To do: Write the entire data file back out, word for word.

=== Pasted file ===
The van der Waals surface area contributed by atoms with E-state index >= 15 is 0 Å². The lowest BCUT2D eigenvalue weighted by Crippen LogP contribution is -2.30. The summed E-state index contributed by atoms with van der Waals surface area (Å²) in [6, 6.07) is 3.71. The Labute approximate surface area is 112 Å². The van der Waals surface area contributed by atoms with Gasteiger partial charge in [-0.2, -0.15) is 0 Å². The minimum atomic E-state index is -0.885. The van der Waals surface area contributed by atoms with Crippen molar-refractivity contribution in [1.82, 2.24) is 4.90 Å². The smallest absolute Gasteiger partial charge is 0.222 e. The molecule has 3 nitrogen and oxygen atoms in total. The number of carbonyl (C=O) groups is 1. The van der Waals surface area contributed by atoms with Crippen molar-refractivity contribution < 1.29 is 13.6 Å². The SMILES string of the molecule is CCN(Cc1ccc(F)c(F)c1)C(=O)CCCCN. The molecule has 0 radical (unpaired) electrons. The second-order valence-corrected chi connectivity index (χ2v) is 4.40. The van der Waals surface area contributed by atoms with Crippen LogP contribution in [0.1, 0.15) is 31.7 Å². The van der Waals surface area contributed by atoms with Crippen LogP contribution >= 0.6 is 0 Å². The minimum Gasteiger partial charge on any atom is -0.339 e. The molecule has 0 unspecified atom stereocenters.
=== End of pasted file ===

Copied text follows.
The van der Waals surface area contributed by atoms with E-state index >= 15 is 0 Å². The lowest BCUT2D eigenvalue weighted by Crippen LogP contribution is -2.30. The summed E-state index contributed by atoms with van der Waals surface area (Å²) in [6, 6.07) is 3.71. The Labute approximate surface area is 112 Å². The van der Waals surface area contributed by atoms with Gasteiger partial charge in [-0.2, -0.15) is 0 Å². The minimum atomic E-state index is -0.885. The van der Waals surface area contributed by atoms with Crippen molar-refractivity contribution in [1.82, 2.24) is 4.90 Å². The smallest absolute Gasteiger partial charge is 0.222 e. The molecule has 3 nitrogen and oxygen atoms in total. The number of carbonyl (C=O) groups is 1. The van der Waals surface area contributed by atoms with Crippen molar-refractivity contribution < 1.29 is 13.6 Å². The SMILES string of the molecule is CCN(Cc1ccc(F)c(F)c1)C(=O)CCCCN. The molecule has 0 radical (unpaired) electrons. The second-order valence-corrected chi connectivity index (χ2v) is 4.40. The van der Waals surface area contributed by atoms with Crippen LogP contribution in [0.1, 0.15) is 31.7 Å². The van der Waals surface area contributed by atoms with Crippen LogP contribution >= 0.6 is 0 Å². The minimum Gasteiger partial charge on any atom is -0.339 e. The molecule has 0 unspecified atom stereocenters.